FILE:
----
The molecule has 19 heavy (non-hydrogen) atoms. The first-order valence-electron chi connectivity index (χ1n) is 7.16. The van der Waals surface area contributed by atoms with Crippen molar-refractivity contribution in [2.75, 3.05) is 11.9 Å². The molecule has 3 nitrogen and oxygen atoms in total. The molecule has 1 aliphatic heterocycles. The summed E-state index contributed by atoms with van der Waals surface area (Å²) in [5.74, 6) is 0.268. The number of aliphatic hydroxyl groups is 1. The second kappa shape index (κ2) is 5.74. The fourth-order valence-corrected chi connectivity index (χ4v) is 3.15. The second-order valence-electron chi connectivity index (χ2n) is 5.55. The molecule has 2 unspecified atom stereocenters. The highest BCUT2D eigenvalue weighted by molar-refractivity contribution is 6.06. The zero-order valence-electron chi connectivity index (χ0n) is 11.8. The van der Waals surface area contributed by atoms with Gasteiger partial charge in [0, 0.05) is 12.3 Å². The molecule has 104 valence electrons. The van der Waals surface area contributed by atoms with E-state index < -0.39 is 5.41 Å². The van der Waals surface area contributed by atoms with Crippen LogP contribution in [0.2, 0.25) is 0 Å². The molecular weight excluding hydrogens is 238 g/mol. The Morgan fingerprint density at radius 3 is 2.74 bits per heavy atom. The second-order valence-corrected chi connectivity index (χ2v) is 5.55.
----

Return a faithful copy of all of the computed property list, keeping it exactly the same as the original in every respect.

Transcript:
The molecule has 19 heavy (non-hydrogen) atoms. The first-order valence-electron chi connectivity index (χ1n) is 7.16. The van der Waals surface area contributed by atoms with Crippen molar-refractivity contribution in [2.75, 3.05) is 11.9 Å². The molecule has 3 nitrogen and oxygen atoms in total. The molecule has 1 aliphatic heterocycles. The summed E-state index contributed by atoms with van der Waals surface area (Å²) in [5.74, 6) is 0.268. The number of aliphatic hydroxyl groups is 1. The second kappa shape index (κ2) is 5.74. The fourth-order valence-corrected chi connectivity index (χ4v) is 3.15. The second-order valence-electron chi connectivity index (χ2n) is 5.55. The molecule has 2 unspecified atom stereocenters. The highest BCUT2D eigenvalue weighted by molar-refractivity contribution is 6.06. The zero-order valence-electron chi connectivity index (χ0n) is 11.8. The van der Waals surface area contributed by atoms with Gasteiger partial charge in [0, 0.05) is 12.3 Å². The molecule has 104 valence electrons. The van der Waals surface area contributed by atoms with E-state index < -0.39 is 5.41 Å². The van der Waals surface area contributed by atoms with Crippen LogP contribution in [0.2, 0.25) is 0 Å². The molecular weight excluding hydrogens is 238 g/mol. The Morgan fingerprint density at radius 3 is 2.74 bits per heavy atom. The second-order valence-corrected chi connectivity index (χ2v) is 5.55.